Another venue, The Red Garter (lower left photo), was singularly responsible for reviving the banjo craze. Harry Higgins and his band played for eighteen years until the club closed in 1976. For five nights a week, nearly 500 people packed the house. It was a beer joint with a New Orleans vibe. Sing-along songs such as “When the Saints Come Marching In” or “California Here I Come” were among tourists’ favorites. Higgins logged more than 25,000 hours, setting a national record for the longest running banjo player.
Side Bars: 
        Pat O’Brien: "The Red Garter on Broadway with guitar, banjo and gut buckets got the crowds singing and responded to calls for special songs like "Oh, how I wish I was in Peoria", which we didn't know in those days that Peoria was famed for its prostitution."
Rich Caselli: "Worked at the Red Garter during DDS school. Great job-much fun."
          Italian restaurants in San Francisco are articles of export. The energies of many immigrants from Italy to the U.S. went into introducing their “old country” culinary expertise to create a viable industry in San Francisco. Such efforts were not officially recognized by the critics until Holiday Magazine made note in the 1950’s. Fior d’Italia (far left photo) is the city’s oldest surviving Italian restaurant established in 1886. Buon Gusto has created the best sausage since the seventies, featuring Genoese pasta with pesto as well as polenta with cioppino.
            Lucca Deli has served the Marina District at the same location since 1929. Salami hanging from the ceiling and wheels of cheese in open racks introduce you to employees (near left photo) who still roll their ravioli by hand to achieve a light and tender product.
           Dante Benedetti (R.I.P.) would drag wayward kids off the streets to work in his New Pisa restaurant (near right photo) alongside his daughters Luna and Carmen. Dante (who later became the baseball coach at U.S.F.) is credited with discovering the DiMaggio brothers, replacing their fishing poles with baseball bats. Such examples of the Italian spirit still exist today through these establishments and so many others despite the winds of change.
           As Italians leave for the suburbs, Chinese occupy empty storefronts in North Beach. Hunan’s restaurant (far right photo) is a typical example of this shift. Also, the high rents of Telegraph Hill and the surrounding neighborhood are introducing a mixed bag of “outsiders”.
Side Bars:
      Cathy Barry: "Loved Capps Corner, Venetos and Ceasars. So sad they are all gone. So many wonderful memories at those places in SF. Too many changes."
Mary Ontano: "Went to Remo's, the New Tivoli. I loved that we had a curtain and were in our own private family space."
Jim Geracimos: "Family went to Granada Cafe on Mission every Wednesday for years."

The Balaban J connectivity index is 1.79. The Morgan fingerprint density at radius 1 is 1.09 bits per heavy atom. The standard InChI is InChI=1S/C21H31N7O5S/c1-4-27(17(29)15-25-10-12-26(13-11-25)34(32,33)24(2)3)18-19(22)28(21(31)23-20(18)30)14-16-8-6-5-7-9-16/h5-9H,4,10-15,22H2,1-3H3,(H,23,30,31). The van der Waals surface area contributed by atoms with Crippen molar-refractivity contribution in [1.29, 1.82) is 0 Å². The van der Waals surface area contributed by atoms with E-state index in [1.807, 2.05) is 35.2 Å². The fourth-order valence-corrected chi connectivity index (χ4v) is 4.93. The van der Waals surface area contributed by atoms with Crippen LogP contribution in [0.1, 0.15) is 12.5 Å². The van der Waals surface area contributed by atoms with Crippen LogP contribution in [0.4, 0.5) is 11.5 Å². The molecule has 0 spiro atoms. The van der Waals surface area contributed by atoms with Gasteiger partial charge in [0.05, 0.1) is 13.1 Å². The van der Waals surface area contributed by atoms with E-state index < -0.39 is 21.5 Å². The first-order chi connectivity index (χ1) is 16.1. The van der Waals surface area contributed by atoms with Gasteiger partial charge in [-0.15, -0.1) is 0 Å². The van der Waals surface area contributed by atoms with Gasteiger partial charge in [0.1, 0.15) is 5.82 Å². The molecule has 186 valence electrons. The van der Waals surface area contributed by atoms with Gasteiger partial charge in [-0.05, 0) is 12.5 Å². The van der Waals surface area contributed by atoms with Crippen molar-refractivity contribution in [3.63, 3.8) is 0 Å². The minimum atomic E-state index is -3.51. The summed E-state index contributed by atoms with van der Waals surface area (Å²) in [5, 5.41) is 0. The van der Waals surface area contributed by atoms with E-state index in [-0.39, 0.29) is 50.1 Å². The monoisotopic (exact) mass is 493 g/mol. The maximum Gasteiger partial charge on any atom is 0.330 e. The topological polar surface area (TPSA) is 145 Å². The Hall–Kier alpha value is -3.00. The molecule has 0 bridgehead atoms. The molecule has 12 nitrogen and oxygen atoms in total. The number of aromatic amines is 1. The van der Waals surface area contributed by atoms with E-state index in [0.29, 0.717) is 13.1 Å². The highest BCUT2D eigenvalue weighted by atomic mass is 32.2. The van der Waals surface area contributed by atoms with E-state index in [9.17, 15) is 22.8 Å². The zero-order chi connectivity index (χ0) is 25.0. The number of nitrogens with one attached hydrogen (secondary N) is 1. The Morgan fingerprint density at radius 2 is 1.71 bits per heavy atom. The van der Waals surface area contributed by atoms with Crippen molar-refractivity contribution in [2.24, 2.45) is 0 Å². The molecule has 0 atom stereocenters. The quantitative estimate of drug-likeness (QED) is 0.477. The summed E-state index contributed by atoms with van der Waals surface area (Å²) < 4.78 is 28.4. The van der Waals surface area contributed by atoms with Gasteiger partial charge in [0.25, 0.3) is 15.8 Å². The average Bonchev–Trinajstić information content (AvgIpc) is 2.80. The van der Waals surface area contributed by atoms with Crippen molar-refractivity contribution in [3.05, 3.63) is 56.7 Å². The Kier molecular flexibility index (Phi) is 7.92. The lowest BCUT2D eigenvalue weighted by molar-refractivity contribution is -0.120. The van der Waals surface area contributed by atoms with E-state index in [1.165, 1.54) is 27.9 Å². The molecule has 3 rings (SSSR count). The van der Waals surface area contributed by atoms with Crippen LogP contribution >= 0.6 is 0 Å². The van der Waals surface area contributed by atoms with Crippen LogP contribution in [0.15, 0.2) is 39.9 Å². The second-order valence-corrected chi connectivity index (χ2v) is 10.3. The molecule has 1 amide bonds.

Upcoming Events:
I'll be at the Rio Nido Art Festival this Sunday, August 5th, as well as in the Kraft Building at the Sonoma County Fairgrounds on Friday, August 10th.  Stop by and say hello!
This last Saturday, July 28th, KRCB hosted a broadcast celebrating Rio Nido and "memories that linger".  It was great sharing the stage with Gaye LeBaron, Claire Harris, The Slavyanka Russian Chorus, the THUGZ band and so many others.  The show will air on KRCB-FM, radio 91.1 on Sunday, August 19th, at 4:00 p.m.
Reviews are trickling in for Don't Stop the Music:
        “For those who remember the era (Summer of Love), Don't Stop the Music is a delicious summary of memory.”
         San Francisco Museum and Historical Society
        "John McCarty has put together a tribute to the 50th anniversary of the Summer of Love (1967) that is cheerful and entertaining and even pays tribute to the beauty of west Sonoma County..."
          Sonoma County Historical Society

          “A trip back in time to the 1960’s San Francisco Fillmore District, up through the Marin & Sonoma coastline to the Russian River hippie heyday and the peace, love, and rock ‘n’ roll lifestyle.  A nostalgic read.”
            Russian River Historical Society

            "Somehow McCarty manages to build sympathy for his motley crew as they embark on a classic road trip from San Francisco to rural northern California."
            Northern California Fulbright Association

         "Familiar folks, home-grown scenery, and candid attitudes will put you happily in the middle of all the action."
            Stephen Gross, The Press Democrat

           "All along there is danger, excitement, budding love and a number of unrighteous brawls.  The author knows what he writes about.”

            Bob Jones, Sonoma West Times & News

Attributions & Asides:
       A special thank you is due to anonymous subscribers for sharing their memories of  North Beach.   Also, a note of appreciation goes to the following individuals and organizations: Tom Sullivan (R.I.P.), Steve Carman, Dona Hansen, Debbie Vigil, Pat O'Brien, Rich Caselli, Cathy Barry, Mary Ontano, Jim Geracimos, Robin Monroe (website designer), The Press Democrat, Card Cow Vintage Postcards, Sonoma County Historical Society, Russian River Historical Society, San Francisco Museum and Historical Society, and Wikipedia.
                To subscribe a friend to this newsletter go to and scroll to the bottom of any page to "Subscribe To Our Newsletter".
                 Your privacy is important to me.  Be assured that I am not sharing your email or any other personal information. As Red Skelton used to say, "Good night and may God bless."   JMc
Copyright © 2018 John McCarty, All rights reserved.